A new class of feed additives and nutritional supplements, known as probiotics, include bacterial, fungal, and yeast cultures from various sources. Overall, probiotics are believed to promote the health and well-being of animals, birds, and humans in a variety of settings. Incorporating probiotics into the diets of cattle and poultry has been demonstrated to improve growth, feed conversion efficiency, immunological responses, and the animal's ability to manage enteric infections. The use of probiotic-enriched chicken feed has been shown to enhance egg production by as much as 30% among laying chickens. Probiotics may be used to fight off harmful microorganisms, create antibacterial compounds (such as bacteriocins or colicins), and alter the immunological response of the host, according to the National Institutes of Health. Pathogenic microbial strains such as Lactobacillus, Streptococcus, Bacillus, Enterococcus, Pediococcus, Aspergillus, and Saccharomyces are employed in the making of chicken products. The use of subtherapeutic doses of antimicrobial agents, including antibiotics, to combat or remove harmful bacteria and promote animal growth and feed efficiency has resulted in the accumulation of antibiotic residues in animal feed as well as the emergence of drug-resistant microbes in the feed supply chain. As a result of public health concerns, there has been a renewed emphasis on the use of probiotics in chicken production rather than antibiotics in recent years. This research examines the effects of probiotics and direct-fed microorganisms (DFM) on chicken health and performance, with a particular emphasis on the favourable effects they have on poultry health and performance.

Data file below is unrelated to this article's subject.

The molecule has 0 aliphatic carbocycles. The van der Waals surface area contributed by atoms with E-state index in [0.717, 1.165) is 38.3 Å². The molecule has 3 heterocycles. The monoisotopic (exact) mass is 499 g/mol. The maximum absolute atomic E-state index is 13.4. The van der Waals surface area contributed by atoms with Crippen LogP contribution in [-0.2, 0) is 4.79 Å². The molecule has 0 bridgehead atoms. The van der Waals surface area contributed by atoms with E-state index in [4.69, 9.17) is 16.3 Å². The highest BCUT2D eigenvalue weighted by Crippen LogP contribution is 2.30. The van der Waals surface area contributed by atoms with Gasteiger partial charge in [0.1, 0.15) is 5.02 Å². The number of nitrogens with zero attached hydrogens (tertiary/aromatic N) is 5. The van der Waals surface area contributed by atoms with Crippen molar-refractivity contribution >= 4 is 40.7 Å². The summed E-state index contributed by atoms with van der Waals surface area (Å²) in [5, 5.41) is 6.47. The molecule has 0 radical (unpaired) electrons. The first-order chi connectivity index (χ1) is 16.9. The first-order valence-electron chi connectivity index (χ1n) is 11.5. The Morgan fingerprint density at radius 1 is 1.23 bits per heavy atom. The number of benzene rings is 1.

English, Polish
Publication timeframe:
4 times per year
Journal Subjects:
Life Sciences, Microbiology and Virology